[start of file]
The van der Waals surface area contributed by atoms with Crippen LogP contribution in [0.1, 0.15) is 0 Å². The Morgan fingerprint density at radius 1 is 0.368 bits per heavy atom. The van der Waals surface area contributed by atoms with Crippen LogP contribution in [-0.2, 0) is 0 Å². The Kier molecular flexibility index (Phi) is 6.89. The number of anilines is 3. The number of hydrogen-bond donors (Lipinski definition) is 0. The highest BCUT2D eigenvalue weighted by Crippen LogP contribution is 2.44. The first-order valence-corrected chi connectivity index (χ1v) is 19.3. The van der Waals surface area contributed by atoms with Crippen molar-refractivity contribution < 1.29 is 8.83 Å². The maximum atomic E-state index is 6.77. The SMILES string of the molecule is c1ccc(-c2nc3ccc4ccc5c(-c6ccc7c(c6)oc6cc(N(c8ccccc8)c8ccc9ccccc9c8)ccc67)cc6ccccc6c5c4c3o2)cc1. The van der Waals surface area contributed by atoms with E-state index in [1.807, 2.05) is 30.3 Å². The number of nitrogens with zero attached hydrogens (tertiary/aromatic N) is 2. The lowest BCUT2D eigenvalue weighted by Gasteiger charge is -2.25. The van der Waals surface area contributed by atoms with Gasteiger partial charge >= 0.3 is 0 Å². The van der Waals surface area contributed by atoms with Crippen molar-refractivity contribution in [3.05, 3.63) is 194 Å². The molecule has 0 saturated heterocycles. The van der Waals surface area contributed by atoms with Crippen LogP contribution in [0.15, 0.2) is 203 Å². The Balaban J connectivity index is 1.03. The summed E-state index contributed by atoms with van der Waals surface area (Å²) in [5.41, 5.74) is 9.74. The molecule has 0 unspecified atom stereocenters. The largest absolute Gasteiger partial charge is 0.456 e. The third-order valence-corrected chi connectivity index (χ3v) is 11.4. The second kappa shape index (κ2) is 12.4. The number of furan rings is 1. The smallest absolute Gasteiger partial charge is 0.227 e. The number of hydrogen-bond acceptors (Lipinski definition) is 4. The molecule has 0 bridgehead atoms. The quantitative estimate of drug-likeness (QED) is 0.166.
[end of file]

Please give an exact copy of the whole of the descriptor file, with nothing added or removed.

The van der Waals surface area contributed by atoms with Crippen LogP contribution in [0.1, 0.15) is 0 Å². The Morgan fingerprint density at radius 1 is 0.368 bits per heavy atom. The van der Waals surface area contributed by atoms with Crippen LogP contribution in [-0.2, 0) is 0 Å². The Kier molecular flexibility index (Phi) is 6.89. The number of anilines is 3. The number of hydrogen-bond donors (Lipinski definition) is 0. The highest BCUT2D eigenvalue weighted by Crippen LogP contribution is 2.44. The first-order valence-corrected chi connectivity index (χ1v) is 19.3. The van der Waals surface area contributed by atoms with Crippen molar-refractivity contribution < 1.29 is 8.83 Å². The maximum atomic E-state index is 6.77. The SMILES string of the molecule is c1ccc(-c2nc3ccc4ccc5c(-c6ccc7c(c6)oc6cc(N(c8ccccc8)c8ccc9ccccc9c8)ccc67)cc6ccccc6c5c4c3o2)cc1. The van der Waals surface area contributed by atoms with E-state index in [1.807, 2.05) is 30.3 Å². The number of nitrogens with zero attached hydrogens (tertiary/aromatic N) is 2. The lowest BCUT2D eigenvalue weighted by Gasteiger charge is -2.25. The van der Waals surface area contributed by atoms with Gasteiger partial charge >= 0.3 is 0 Å². The van der Waals surface area contributed by atoms with Crippen molar-refractivity contribution in [3.05, 3.63) is 194 Å². The molecule has 0 saturated heterocycles. The van der Waals surface area contributed by atoms with Crippen LogP contribution in [0.15, 0.2) is 203 Å². The Balaban J connectivity index is 1.03. The summed E-state index contributed by atoms with van der Waals surface area (Å²) in [5.41, 5.74) is 9.74. The molecule has 0 unspecified atom stereocenters. The largest absolute Gasteiger partial charge is 0.456 e. The third-order valence-corrected chi connectivity index (χ3v) is 11.4. The second kappa shape index (κ2) is 12.4. The number of furan rings is 1. The smallest absolute Gasteiger partial charge is 0.227 e. The number of hydrogen-bond acceptors (Lipinski definition) is 4. The molecule has 0 bridgehead atoms. The quantitative estimate of drug-likeness (QED) is 0.166.